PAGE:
By Mike Thayer
Every morning, millions of Americans wake up to (or need it to wake up) a cup of coffee, java, joe, brew, mud, bean juice, morning jolt, wakey juice, call it what you will.... Many of those folks can't drink it black however, it's GOT to have some creamer in it.....
I'm in that latter category. Creamer is must! If I had to drink my coffee black I'd be more of a curmudgeon than I already am.
My preference is Hazelnut flavored creamer, Italian Sweet Cream is my Plan B if a Hazelnut selection is not available. Coffee with cream is just one of those simple pleasures in life, a good way to start the day and that Hazelnut flavor kicks off that start better than any other flavor for me.
But regardless of what flavor of creamer you might prefer in your coffee, have you ever wondered if you're paying too much for it?
In a Bachelor on the Cheap evaluation of creamers, I bought two national brands, a store brand as well as a discount grocer brand and compared them. All creamers purchased were 32 ounce containers. I considered price, label/ingredients and of course, taste. Here's what I found in this test, tasting each creamer starting with the highest priced first:
1st Cup - Coffee Mate, cost - $3.29: This is the standard, that creaminess you come to expect when you add a splash to a cup of coffee. There is a reason so many restaurants, coffee shops, hotels and convenience stores offer Coffee Mate, having it available on their tables, bars and counters and Coffee Mate has the sales force to make that happen. My first cup of coffee this morning was smooth and I uttered that coffee "Mmmmm" with that first sip.
2nd Cup - International Delight, cost - $2.99: I've bought International Delight before but I can't recall ever buying their Hazelnut flavor. I've purchased their seasonal offerings like Pumpkin Spice or Peppermint because it was on sale or a promotion, but never their Hazelnut before this challenge. I won't be buying their Hazelnut again anytime soon either. My second cup of coffee this morning was a disappointment. A review of the ingredient labels of the four products I purchased shows International Delight uses palm oil (rather than vegetable oil) in their creamer recipe, the others don't. With that being the only distinguishable difference, International Delight comes off not as sweet as Coffee Mate and well, more savory if you will and that's not a good thing. There's also a hint of bitterness in the finish. The taste of palm oil is hard to describe, I just know I don't like it in my coffee.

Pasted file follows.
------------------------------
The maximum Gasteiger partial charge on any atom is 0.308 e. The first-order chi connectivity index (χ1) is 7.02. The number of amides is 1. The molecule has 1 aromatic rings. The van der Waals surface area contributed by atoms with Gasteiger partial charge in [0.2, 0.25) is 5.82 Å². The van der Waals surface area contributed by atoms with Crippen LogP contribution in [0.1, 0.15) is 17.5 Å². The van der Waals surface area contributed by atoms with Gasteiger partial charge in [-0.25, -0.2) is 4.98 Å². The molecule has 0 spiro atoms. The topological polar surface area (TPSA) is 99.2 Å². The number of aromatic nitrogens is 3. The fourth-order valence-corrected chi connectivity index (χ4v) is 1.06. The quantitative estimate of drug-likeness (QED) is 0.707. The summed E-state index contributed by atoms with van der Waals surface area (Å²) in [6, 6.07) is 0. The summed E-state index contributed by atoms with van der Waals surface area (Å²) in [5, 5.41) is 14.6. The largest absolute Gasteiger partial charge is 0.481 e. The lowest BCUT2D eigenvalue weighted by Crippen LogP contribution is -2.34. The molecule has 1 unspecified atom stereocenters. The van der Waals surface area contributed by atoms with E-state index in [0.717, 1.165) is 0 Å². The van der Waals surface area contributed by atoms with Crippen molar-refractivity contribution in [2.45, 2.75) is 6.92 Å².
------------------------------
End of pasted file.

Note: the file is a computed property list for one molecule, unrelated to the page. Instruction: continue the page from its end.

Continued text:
3rd Cup - Kroger (store brand), cost - $1.99: Ahhhh, back to a good cup of coffee with the third...... If I conducted a blind taste test on myself - put that on camera, right? - I don't know that I would be able to tell the difference between Coffee Mate and the store brand and I'm saving $1.30!
4th Cup - Friendly Farms (discount grocer brand, a.k.a., Aldi), cost - $1.99: Also a good cup of coffee and the price is right, also saving $1.30 over Coffee Mate. But if I had to give a nod to Friendly Farms or a store brand like Kroger, it would have to go to Kroger. Friendly Farms is a plan B to a store brand but still a preference over paying the premium for Coffee Mate.
To sum.... I will continue to buy a store brand or discount brand of Hazelnut coffee creamer before I'll buy Coffee Mate and International Delight is now totally out of the picture, even their seasonal/promotional stuff. There is no distinguishable taste difference between a store brand like Kroger and Coffee Mate and I like saving $1.30. I go through a jug of creamer a week, that translates into a savings of over $67 a year - just on creamer alone. Buying the store brand saves!
A lot of people think that store brands are really just a national brand slapping a grocer's label on their product via some negotiated and/or bidded contract but that's not true. Kroger didn't go to Coffee Mate to have them make some Hazelnut creamer and put a Kroger label on it. Coffee Mate isn't about to do that, it would shrink their market share. And why pay for all that advertising to become the top brand then? Think about it, why do those name brands insist that grocers put their products on the prominent and/or eye level shelves? And remember that sales force on the payroll that gets/keeps the name brand in the restaurants, coffee bars, hotels and convenience stores. The reality behind store brands is, there are all kinds of small food companies out there dedicated solely to the development of store brands. They work directly with the grocer to develop the item, package and label it. The reason behind the cheaper price is that there is no advertising/marketing/sales force costs involved in that development.
Save with the store brand, you won't notice the taste difference, but you'll definitely notice the price difference!
Spend wisely my friends......